Dr Ana Gerdau de Borja Mercereau from Derains & Gharavi (Paris) has over 12 years of experience as counsel and secretary to arbitral tribunals in arbitrations under the ICSID, the ICC, the LCIA-MIAC, and the ICDR/AAA rules, and under the main Brazilian institutions’ rules. Her cases have included commercial transactions and joint ventures, large infrastructure projects (in construction, renewable energy, oil & gas and transportation), M&A deals, and projects in real estate and for mining research and exploration. She is a member of the ICC Commission on International Arbitration and ADR and of its Task Force entitled “Corruption in International Arbitration.”
Ana is one of the founders of the Rising Arbitrators Initiative and co-chair of its Executive Committee, CIArb’s European Branch YMG Representative, and a member of CIArb YMG Global Steering Committee and of Delos’ Long View Steering Committee. Ana holds a Ph.D. and an LL.M. (International Law) from the University of Cambridge and works in French, English, Portuguese and Spanish.
Why have you decided to specialise in ADR and what attracted you to this area of law?
I first came across arbitration as a team member participating in the Vis Moot in Vienna in 2001-2002 in my second year of law studies. From a Brazilian perspective, this was a pioneer team, as it was the only Brazilian team participating in the Vis Moot at this time. And it was love at first sight. I then pursued arbitration studies in my LLM at the University of Cambridge, later focusing on investment treaty arbitration in my PhD studies at the same University. From a micro perspective, it is rewarding to help parties solve disputes efficiently and to help them in certain cases continue their business relationship. Moreover, investment treaty arbitration and certain commercial arbitrations solve today’s disputes that in earlier times in certain cases led to armed conflict.
What was the trajectory of your career that led you to your current position/post?
What I cherish the most in international arbitration is cultural neutrality and its multicultural, multijurisdictional aspect. This certainly led me to my position today at Derains & Gharavi in Paris. Before coming to Paris, I worked for almost six years on domestic and international arbitration and related litigation in São Paulo, Brazil. But I felt that the international aspect of the work was not prevailing and thus decided to move to Paris.
What are the challenges/obstacles women in ADR face in the early stages of their career?
I was lucky enough to work at law firms whose partnership was mixed and had very talented women partners. I understand in any case that the younger generation is more diverse in terms of gender. This means that the trend is to have more diverse professionals in the years to come.
What keeps you motivated in your career?
International arbitration is certainly one of these areas where learning is infinite; there is also the rewarding aspect of providing services that are key for society to thrive. Collaborating with more senior professionals (especially Yves Derains), peers, and younger professionals also helps to keep me motivated.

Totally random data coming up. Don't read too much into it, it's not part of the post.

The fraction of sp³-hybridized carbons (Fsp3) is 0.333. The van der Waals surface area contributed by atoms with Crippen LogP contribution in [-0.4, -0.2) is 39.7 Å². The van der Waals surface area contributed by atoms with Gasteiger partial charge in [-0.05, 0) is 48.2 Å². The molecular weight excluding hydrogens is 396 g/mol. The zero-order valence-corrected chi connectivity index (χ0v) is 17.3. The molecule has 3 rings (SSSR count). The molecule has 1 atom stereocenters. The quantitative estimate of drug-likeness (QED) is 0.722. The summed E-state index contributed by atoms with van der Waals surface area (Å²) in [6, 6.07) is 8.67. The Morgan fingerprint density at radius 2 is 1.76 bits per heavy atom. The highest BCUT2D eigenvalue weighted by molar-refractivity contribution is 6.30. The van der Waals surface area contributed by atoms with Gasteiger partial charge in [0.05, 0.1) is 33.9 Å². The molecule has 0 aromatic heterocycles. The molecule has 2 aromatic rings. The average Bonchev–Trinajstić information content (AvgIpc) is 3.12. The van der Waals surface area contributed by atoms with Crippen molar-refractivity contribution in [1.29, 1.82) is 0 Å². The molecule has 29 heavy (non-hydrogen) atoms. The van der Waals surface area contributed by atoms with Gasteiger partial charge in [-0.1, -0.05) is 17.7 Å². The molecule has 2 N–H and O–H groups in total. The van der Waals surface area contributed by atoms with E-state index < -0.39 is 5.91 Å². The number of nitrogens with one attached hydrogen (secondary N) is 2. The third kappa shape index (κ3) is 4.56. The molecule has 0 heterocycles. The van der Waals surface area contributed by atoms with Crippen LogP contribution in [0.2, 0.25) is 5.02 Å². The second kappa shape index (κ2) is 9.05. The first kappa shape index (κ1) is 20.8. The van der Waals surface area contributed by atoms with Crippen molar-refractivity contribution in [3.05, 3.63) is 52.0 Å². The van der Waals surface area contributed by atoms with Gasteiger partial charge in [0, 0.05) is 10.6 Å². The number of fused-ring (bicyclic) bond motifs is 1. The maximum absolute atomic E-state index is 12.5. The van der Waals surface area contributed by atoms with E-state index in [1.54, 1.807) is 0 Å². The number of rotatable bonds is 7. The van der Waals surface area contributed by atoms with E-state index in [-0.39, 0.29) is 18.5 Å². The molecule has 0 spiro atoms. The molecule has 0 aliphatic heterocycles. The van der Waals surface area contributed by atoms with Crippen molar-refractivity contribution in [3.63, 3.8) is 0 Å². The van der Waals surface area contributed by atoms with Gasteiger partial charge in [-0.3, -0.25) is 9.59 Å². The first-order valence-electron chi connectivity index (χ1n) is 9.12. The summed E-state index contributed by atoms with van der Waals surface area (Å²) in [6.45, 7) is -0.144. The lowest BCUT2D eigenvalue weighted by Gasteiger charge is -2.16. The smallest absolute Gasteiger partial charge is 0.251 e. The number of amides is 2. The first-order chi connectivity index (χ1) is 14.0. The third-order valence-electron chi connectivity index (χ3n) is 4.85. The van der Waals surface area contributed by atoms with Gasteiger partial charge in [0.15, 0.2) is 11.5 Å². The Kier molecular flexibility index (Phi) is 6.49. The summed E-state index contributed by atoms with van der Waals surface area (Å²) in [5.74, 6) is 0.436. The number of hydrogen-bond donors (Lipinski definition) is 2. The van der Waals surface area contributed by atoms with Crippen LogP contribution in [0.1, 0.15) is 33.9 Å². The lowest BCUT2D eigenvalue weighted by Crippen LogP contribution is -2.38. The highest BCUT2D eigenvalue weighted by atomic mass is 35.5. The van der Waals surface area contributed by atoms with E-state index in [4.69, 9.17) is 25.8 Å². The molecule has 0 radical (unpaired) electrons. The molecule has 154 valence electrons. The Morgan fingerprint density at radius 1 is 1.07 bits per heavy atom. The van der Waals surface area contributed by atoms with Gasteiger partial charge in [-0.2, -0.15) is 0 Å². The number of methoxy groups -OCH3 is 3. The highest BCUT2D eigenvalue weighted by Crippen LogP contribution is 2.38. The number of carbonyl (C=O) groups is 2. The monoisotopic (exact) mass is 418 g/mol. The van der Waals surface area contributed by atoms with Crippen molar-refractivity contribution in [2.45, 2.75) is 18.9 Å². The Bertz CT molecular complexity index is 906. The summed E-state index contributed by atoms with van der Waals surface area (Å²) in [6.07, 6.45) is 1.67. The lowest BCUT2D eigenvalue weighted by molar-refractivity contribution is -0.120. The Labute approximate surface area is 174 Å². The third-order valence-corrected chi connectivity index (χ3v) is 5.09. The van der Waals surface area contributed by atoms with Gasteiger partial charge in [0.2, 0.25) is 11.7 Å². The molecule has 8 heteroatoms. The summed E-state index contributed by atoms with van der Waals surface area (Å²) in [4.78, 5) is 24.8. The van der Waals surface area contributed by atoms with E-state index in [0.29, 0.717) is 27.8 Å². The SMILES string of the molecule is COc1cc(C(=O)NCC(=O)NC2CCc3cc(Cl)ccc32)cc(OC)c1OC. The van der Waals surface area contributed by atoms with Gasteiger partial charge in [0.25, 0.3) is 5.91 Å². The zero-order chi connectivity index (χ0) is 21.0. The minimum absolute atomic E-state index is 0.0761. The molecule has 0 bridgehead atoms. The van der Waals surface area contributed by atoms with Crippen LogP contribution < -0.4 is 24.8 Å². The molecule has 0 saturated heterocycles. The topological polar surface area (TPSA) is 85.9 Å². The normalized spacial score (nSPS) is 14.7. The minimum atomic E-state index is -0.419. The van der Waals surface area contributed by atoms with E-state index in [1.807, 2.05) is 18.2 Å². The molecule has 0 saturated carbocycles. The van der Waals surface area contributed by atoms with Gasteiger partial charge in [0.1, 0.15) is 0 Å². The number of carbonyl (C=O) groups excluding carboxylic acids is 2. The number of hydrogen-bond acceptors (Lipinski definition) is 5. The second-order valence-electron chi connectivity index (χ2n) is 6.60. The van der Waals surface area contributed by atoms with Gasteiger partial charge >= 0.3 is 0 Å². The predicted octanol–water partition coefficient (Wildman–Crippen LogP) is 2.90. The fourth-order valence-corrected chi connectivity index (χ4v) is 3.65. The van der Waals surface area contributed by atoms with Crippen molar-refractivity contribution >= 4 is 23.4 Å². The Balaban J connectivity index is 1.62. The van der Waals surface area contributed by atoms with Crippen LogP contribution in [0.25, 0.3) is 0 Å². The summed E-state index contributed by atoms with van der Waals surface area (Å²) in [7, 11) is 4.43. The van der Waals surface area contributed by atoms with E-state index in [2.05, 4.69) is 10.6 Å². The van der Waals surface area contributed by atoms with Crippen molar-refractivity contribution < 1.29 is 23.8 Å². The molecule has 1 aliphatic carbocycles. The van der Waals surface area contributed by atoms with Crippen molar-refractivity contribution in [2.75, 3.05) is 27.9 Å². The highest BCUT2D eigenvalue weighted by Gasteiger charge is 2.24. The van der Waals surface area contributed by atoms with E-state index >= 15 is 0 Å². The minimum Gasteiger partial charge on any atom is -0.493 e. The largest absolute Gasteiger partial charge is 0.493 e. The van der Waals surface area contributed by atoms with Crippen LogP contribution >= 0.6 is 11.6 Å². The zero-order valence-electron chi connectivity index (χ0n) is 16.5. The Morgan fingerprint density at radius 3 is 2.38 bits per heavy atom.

What do you consider to be your biggest achievement in the field thus far?
My biggest achievement so far has been founding together with Alexander Leventhal (Quinn Emanuel) and Rocío Digón (White & Case) the Rising Arbitrators Initiative (RAI), whose Advisory Council is chaired by Yves Derains and Carolyn Lamm. RAI seeks to support arbitration practitioners under 45 who either have already received their first appointment as an arbitrator or have at least seven years of professional experience in the practice of international arbitration by inter alia creating a support network and encouraging best practices.
What is it like to work in a predominantly male profession?
As I said earlier, this has changed a lot lately. It is very rare that I am the only lady participating in an arbitration hearing or conference.
How has CIArb influenced your career progression and CIArb’s membership benefited your career?
CIArb has come to me through a conversation with Nayla Obeid (then CIArb’s President) during the Vis Moot in Vienna in 2017 at one of their arbitrator-only events. Shortly after this conversation, I applied to become an MCIArb and later sat the exam organised in May the same year by the European Branch to become an FCIArb. I now work with other CIArb peers on the CIArb YMG Global Steering Committee and as the YMG Representative elected within the European Branch. Joining CIArb in 2017 has been rewarding so far and helped to build my qualifications to make a smooth transition between firms.
What do you think the future for women in ADR will be like and what do you consider as the biggest challenge for a female professional in ADR in the future?
The future for women in ADR is promising. Perhaps the challenge is to reconcile a healthy practice and a thriving family.
Are there any interesting developments in the field of ADR in the jurisdiction you are based in?
As a continental Europe jurisdiction, France is adapting to Brexit to ensure it keeps being a favourable arbitral seat, having created international chambers within the Paris Commercial Court and the Paris Court of Appeal.
If you could practice ADR in any other country where will that be and why?
I would love practicing ADR in London and New York City for their international appeal, and why not back again in São Paulo or Rio de Janeiro, for arbitration there continues to thrive.
Tell us about your interests, hobbies or any out of work activities.
I love listening to jazz and Brazilian bossa nova, and, most of all, playing with my son.